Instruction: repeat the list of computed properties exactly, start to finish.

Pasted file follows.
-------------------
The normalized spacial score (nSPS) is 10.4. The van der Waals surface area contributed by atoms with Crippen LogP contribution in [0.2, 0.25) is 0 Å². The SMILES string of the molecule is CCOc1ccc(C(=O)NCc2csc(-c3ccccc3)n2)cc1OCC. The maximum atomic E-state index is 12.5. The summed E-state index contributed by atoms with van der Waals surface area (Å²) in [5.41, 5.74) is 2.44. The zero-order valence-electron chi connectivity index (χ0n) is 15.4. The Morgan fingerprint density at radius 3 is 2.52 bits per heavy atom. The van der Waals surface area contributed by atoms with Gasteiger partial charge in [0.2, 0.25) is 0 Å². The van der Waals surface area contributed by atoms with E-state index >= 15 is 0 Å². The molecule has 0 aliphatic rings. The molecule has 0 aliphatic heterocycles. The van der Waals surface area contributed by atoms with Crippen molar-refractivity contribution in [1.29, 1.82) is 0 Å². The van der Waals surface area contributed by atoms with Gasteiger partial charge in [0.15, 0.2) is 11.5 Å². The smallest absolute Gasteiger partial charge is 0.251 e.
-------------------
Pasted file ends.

The normalized spacial score (nSPS) is 10.4. The van der Waals surface area contributed by atoms with Crippen LogP contribution in [0.2, 0.25) is 0 Å². The SMILES string of the molecule is CCOc1ccc(C(=O)NCc2csc(-c3ccccc3)n2)cc1OCC. The maximum atomic E-state index is 12.5. The summed E-state index contributed by atoms with van der Waals surface area (Å²) in [5.41, 5.74) is 2.44. The zero-order valence-electron chi connectivity index (χ0n) is 15.4. The Morgan fingerprint density at radius 3 is 2.52 bits per heavy atom. The van der Waals surface area contributed by atoms with Gasteiger partial charge in [0.2, 0.25) is 0 Å². The van der Waals surface area contributed by atoms with E-state index >= 15 is 0 Å². The molecule has 0 aliphatic rings. The molecule has 0 aliphatic heterocycles. The van der Waals surface area contributed by atoms with Crippen molar-refractivity contribution in [1.29, 1.82) is 0 Å². The van der Waals surface area contributed by atoms with Gasteiger partial charge in [0.15, 0.2) is 11.5 Å². The smallest absolute Gasteiger partial charge is 0.251 e.